You recall my post about my rock polishing hobby workbench, where I built the wall I needed. Today’s post is about the light fixture I built to shine light on my projects. Read on for the details!
The building of the light fixture:
I like the look of some of the industrial fixtures I’ve seen, so I decided to make my light from metal piping and paint it black. Here are the fittings I started with:
I had to work out the dimensions before I bought the piping, how the fixture would mount to the wall, and where the wires had to end to ensure I could get power to the lights. I also wanted to have the fixture wired to a switch to make it easy to turn on and off. All of that went into the design. I assembled it, wired each socket, and ran the wires for power.
After getting it assembled and the wires pulled, I wired it temporarily in my garage so I could test it. Guess what? It worked!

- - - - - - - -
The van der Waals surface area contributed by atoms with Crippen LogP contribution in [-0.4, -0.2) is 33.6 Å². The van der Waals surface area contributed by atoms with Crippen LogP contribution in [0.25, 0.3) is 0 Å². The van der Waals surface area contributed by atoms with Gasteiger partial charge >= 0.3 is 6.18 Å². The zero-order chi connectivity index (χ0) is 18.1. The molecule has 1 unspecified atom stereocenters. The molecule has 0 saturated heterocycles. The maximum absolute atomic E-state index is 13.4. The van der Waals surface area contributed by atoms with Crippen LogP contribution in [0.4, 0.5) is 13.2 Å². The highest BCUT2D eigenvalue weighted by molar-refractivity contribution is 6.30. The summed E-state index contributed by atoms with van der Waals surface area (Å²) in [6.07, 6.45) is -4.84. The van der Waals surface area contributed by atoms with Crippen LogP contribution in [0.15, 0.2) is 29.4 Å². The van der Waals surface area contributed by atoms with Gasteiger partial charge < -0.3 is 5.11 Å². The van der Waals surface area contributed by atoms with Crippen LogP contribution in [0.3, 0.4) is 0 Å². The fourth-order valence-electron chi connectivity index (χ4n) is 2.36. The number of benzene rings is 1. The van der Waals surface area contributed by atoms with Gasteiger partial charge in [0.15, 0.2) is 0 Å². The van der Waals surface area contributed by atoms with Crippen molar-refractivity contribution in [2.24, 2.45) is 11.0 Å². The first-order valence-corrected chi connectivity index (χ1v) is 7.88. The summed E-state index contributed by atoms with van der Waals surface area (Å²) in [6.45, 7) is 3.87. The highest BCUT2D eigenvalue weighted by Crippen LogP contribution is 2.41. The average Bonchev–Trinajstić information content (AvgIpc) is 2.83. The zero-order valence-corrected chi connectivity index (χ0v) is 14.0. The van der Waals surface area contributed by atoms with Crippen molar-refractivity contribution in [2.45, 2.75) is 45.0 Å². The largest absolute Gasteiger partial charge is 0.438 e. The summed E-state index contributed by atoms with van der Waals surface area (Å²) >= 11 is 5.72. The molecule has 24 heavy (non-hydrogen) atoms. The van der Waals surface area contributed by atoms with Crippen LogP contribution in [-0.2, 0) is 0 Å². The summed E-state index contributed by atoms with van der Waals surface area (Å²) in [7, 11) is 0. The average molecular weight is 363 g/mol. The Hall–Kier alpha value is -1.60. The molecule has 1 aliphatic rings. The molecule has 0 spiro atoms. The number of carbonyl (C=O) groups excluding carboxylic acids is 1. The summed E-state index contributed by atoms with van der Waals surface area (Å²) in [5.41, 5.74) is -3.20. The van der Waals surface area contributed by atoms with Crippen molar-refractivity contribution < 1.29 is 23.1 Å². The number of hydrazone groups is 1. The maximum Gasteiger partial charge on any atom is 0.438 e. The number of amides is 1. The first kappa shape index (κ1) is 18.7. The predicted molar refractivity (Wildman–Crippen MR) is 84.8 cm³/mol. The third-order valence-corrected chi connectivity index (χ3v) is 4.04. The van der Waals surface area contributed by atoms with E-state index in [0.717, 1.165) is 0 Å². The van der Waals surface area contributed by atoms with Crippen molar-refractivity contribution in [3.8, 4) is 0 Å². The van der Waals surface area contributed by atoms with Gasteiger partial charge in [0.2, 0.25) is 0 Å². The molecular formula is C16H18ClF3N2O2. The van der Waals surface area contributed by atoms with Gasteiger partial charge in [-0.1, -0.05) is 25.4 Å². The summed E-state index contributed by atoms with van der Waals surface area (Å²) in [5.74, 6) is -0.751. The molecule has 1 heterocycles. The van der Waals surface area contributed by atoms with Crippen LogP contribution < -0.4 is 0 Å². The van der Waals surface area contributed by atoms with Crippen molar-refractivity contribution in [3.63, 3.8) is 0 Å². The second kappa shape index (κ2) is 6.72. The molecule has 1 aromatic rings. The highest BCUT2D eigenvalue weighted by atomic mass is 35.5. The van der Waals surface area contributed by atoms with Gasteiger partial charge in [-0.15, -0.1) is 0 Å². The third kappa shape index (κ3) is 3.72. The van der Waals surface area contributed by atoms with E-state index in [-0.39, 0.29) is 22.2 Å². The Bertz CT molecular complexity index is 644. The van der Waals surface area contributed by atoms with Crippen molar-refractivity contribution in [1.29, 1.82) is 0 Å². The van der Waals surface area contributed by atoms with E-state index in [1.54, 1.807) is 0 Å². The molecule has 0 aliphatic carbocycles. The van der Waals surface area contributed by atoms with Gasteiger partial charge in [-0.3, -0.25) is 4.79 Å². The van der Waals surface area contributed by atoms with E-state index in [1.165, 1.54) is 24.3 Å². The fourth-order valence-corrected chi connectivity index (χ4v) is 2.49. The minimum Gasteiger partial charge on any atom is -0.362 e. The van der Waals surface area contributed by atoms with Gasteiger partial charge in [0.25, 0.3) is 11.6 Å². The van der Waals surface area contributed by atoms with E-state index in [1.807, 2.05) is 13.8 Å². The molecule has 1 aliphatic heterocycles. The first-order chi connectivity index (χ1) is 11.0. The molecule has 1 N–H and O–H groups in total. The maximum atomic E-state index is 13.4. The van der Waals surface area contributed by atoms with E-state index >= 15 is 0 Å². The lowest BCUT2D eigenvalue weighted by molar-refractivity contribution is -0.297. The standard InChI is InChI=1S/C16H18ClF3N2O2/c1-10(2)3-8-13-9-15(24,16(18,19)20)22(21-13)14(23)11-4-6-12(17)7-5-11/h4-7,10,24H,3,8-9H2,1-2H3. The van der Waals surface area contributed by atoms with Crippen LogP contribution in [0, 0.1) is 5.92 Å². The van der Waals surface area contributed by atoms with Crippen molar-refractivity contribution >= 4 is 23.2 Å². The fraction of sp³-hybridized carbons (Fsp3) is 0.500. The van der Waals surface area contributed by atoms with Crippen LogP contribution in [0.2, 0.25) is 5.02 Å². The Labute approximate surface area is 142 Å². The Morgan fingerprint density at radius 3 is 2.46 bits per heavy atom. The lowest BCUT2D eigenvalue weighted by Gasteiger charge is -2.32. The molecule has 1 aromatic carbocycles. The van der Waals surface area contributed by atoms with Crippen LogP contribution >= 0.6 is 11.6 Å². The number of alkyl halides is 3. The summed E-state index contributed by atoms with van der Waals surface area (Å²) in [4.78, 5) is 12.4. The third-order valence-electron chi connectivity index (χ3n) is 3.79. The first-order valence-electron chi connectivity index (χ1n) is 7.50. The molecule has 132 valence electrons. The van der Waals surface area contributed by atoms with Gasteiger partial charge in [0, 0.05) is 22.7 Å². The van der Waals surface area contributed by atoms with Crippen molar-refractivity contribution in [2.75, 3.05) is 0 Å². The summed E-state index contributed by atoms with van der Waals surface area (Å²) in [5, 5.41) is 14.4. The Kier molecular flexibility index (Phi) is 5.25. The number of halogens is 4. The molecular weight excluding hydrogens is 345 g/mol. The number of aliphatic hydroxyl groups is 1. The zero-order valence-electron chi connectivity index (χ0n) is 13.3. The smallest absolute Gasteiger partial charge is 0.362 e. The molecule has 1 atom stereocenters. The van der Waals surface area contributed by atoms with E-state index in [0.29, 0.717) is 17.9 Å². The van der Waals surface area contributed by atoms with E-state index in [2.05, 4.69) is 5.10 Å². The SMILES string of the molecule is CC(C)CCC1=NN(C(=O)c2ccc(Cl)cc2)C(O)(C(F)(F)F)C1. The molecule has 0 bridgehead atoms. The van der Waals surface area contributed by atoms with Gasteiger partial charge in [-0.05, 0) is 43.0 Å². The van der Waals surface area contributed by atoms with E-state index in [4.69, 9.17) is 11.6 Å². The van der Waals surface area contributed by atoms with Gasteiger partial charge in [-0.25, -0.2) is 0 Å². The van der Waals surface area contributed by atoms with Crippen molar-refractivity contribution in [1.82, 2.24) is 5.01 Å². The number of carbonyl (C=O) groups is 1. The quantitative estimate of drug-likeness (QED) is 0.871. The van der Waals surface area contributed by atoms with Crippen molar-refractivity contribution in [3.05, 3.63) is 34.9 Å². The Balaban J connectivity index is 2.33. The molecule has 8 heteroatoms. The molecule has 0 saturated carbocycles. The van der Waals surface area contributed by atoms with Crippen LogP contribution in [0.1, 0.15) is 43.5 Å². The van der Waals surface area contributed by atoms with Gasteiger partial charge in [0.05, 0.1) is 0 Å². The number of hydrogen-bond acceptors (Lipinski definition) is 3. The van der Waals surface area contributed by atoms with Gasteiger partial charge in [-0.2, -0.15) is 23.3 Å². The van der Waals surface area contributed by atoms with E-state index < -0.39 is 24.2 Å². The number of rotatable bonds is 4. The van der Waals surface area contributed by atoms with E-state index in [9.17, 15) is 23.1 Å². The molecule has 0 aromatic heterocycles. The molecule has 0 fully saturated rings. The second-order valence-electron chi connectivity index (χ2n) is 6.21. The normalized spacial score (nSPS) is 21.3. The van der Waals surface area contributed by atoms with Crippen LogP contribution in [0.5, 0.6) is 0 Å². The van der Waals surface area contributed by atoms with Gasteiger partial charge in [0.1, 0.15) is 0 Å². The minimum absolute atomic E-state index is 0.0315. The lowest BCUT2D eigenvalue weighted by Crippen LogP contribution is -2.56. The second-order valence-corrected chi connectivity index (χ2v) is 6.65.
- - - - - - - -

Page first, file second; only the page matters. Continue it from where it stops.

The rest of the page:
I mounted it to a 2X4 so I could paint it. It kept the fixture upright so I could get all sides of it painted. I also made sure to put tape over the sockets to keep paint out of them. I think it turned out nicely.
Mounting it on the wall was a little awkward given the length of it, but I used a couple of 2X4s to hold it at approximately the height I wanted, then loosely screwed it into the studs on one end and in the middle. I ran the wires through the wall and then tightened everything and removed the 2X4 supports.
When I had the electricians wire the wall, I asked them to put a wire from the switch to a junction box for me to connect the fixture. I made sure I turned off the breaker (safety first!) before I wired it. I pulled the fixtures wires into the junction box and connected them to the power wire the electricians left me. Once I had it wired and the junction box cover installed, I closed the breaker and flipped the switch and there was light!
The finished product:
I added some Edison light bulbs in keeping with the steampunk-inspired industrial look, and left the air ducts, AC coolant lines, and joists exposed to add to the look. I like the way it turned out and it gives me 300 watts of light over the workbench. Seems like a lot, but since the workbench will be ten feet long, a lot of light is needed.